We look at how Ralf Rangnick helped Thomas Tuchel in management.
Manchester United play in London today when they take on Chelsea at Stamford Bridge. Although they are currently without a permanent manager, high spirits surround United. The reason for this is that a new era appears on the horizon.
By the time you read this piece, it may already have begun in an official capacity. By which I mean, United may have announced that Ralf Rangnick is their next manager.
The length of Rangnick’s contract is likely to be short. If he needs inspiration for turning things around quickly, he can look up the table at compatriot Thomas Tuchel. Chelsea were in a similar position to United last season when they sacked their club legend (Frank Lampard) after coming to terms with the limited powers of nostalgia.
We know what happened next. Tuchel took Chelsea up the table, finishing in the Champions League places. He won that competition, beating Manchester City in the final, and even reached the FA Cup final. A hell of a turnaround.
The power of a good coach is mighty indeed. Rangnick believes in laying the foundations of a club’s success with planning and preparation.
The incoming German veteran manager can take pride in Tuchel’s work too. He was a mentor to the Chelsea boss. If it wasn’t for him, Tuchel might never have become a coach in the first place.
Tuchel injuries and bar work
Tuchel had a modest playing career.
A defender in the second division of German football, he had a natural reading of the game without possessing extraordinary technical abilities. It was a good living until Tuchel picked up a knee injury that ended his career. He was 24.
In an interview with The Telegraph, Tuchel admitted he didn’t have much saved away, but what he had he put into rehabilitation. He was desperate to save his career. Unfortunately, his efforts were in vain.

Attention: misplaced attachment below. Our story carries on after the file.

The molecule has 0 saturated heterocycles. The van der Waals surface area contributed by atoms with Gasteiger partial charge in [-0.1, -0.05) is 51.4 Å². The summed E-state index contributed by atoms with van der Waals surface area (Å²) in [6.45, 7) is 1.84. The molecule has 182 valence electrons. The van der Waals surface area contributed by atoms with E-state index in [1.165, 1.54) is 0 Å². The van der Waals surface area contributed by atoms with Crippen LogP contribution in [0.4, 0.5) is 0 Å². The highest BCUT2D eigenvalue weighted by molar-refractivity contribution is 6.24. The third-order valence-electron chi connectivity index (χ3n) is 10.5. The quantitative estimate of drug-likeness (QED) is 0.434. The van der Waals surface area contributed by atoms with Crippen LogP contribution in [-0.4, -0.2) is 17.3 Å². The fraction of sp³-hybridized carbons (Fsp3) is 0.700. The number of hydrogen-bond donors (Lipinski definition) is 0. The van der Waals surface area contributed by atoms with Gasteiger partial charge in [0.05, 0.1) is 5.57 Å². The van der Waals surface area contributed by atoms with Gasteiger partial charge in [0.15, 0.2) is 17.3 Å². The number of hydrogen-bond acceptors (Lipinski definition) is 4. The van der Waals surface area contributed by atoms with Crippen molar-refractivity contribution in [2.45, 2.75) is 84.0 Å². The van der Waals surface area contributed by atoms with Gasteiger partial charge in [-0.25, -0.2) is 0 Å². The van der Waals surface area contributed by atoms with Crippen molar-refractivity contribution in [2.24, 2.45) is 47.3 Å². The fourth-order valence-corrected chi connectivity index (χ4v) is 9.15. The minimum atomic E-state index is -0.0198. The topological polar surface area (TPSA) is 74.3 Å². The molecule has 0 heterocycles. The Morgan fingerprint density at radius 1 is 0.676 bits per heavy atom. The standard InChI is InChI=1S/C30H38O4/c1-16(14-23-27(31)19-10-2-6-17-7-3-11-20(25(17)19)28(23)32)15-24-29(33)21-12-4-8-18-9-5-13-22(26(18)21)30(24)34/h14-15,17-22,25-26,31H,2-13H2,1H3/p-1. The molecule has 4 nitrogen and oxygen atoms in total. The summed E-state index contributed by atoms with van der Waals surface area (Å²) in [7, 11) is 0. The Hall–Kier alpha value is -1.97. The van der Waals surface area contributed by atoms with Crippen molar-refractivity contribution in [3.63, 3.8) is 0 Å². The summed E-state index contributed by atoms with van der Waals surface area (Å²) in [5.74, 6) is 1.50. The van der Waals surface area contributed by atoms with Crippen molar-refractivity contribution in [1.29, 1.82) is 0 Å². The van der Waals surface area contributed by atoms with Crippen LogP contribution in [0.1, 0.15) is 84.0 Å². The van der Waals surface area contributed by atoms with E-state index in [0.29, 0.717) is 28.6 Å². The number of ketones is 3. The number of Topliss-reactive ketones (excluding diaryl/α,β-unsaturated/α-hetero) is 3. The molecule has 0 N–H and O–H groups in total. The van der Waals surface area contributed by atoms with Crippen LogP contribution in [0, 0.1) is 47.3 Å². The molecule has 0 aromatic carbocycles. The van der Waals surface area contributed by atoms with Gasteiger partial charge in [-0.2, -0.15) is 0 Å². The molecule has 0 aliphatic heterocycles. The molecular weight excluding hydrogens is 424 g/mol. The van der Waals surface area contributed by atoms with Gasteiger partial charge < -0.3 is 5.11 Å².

Forced to look elsewhere for an income, he enquired about openings in bars and cafes: “Overcoming my pride to go into a bar, because now we can talk and laugh about it, but taking the first step to admitting I needed to earn some extra money and to step out there and to, on one day, go into 10 or 12 cafes and bars to ask, ‘do you need some help, I would love to’. There was quite some pride to swallow for me.
“But it was good, and in the end, it turned out like, many times in life, that I made some friends and I got my positive feedback, my reputation or whatever from just being the guy I am, and they did not know that I played football.”
Rangnick calls Tuchel
Tuchel was studying economics at the same time as he worked in a bar. This course was his fallback plan. Then, he got a better offer. It came from his old SSV Ulm manager Rangnick. He wanted him to coach.
Tuchel told the story on Sky Sports recently: “He [Rangnick] was my coach as a player, and he guided us. He opened, really, [our] eyes for us because we believed at that time in Germany that defenders run behind the strikers. No matter where they go. They go to the toilet, you follow them!
“It was a classic sentence at this time in German football. So, he showed us it’s not necessary [to do this]. We can defend in a zone; we can defend in the back.
“Everything was brand new from that moment. From that moment, it changed how I watched football games and television. And he was very, very demanding and he made us overperform as a team. And that does have a huge influence on all of us as players but to me also as a player. He put us in the opportunity to get up to [the] second division, and from there, into the first division.
“Which we, at this time, could not really believe that this could really happen. So he showed us this way. I got injured, and while I was like studying – a mix of studying being rehabilitation and working at a bar – we had a phone call. He asked me if I can imagine that he was at Stuttgart, to join the academy and try coaching because he thought it could be a good fit. And I was not 100% convinced, really. But I tried it as a kind of an internship – and I loved it. Yeah, it was a good decision.”
Rangnick has influenced the careers of many coaches great and promising, including Jurgen Klopp and Julien Nagelsmann.
United players should be keen to get insight from his experience and drive on the pitch – and maybe for in the dugout after playing too.